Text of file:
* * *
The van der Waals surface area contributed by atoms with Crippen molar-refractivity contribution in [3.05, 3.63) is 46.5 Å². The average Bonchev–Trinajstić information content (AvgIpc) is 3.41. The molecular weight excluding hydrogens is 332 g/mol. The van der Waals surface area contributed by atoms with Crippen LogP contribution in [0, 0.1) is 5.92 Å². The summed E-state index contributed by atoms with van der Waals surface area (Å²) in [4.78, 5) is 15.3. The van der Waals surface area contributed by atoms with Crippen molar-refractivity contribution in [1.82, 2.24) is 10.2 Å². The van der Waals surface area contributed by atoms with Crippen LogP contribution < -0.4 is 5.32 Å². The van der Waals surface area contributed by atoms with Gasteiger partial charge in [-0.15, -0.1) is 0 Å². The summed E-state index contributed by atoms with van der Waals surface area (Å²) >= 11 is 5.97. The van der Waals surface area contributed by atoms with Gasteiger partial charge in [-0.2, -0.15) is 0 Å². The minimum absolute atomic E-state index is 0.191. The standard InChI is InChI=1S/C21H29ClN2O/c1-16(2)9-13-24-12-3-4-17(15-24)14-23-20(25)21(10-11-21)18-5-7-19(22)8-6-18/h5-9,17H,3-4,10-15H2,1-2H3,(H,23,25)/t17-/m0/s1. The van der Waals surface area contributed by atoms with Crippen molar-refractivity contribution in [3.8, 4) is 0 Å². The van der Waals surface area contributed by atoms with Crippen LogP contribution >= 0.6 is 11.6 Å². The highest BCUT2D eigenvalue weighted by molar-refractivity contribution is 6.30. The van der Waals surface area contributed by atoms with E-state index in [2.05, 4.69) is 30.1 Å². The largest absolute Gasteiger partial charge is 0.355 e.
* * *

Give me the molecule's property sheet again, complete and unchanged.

The van der Waals surface area contributed by atoms with Crippen molar-refractivity contribution in [3.05, 3.63) is 46.5 Å². The average Bonchev–Trinajstić information content (AvgIpc) is 3.41. The molecular weight excluding hydrogens is 332 g/mol. The van der Waals surface area contributed by atoms with Crippen LogP contribution in [0, 0.1) is 5.92 Å². The summed E-state index contributed by atoms with van der Waals surface area (Å²) in [4.78, 5) is 15.3. The van der Waals surface area contributed by atoms with Crippen molar-refractivity contribution in [1.82, 2.24) is 10.2 Å². The van der Waals surface area contributed by atoms with Crippen LogP contribution < -0.4 is 5.32 Å². The van der Waals surface area contributed by atoms with Gasteiger partial charge in [-0.15, -0.1) is 0 Å². The summed E-state index contributed by atoms with van der Waals surface area (Å²) >= 11 is 5.97. The van der Waals surface area contributed by atoms with Gasteiger partial charge in [-0.2, -0.15) is 0 Å². The minimum absolute atomic E-state index is 0.191. The standard InChI is InChI=1S/C21H29ClN2O/c1-16(2)9-13-24-12-3-4-17(15-24)14-23-20(25)21(10-11-21)18-5-7-19(22)8-6-18/h5-9,17H,3-4,10-15H2,1-2H3,(H,23,25)/t17-/m0/s1. The van der Waals surface area contributed by atoms with Crippen molar-refractivity contribution in [3.8, 4) is 0 Å². The van der Waals surface area contributed by atoms with Crippen LogP contribution >= 0.6 is 11.6 Å². The highest BCUT2D eigenvalue weighted by molar-refractivity contribution is 6.30. The van der Waals surface area contributed by atoms with E-state index in [2.05, 4.69) is 30.1 Å². The largest absolute Gasteiger partial charge is 0.355 e.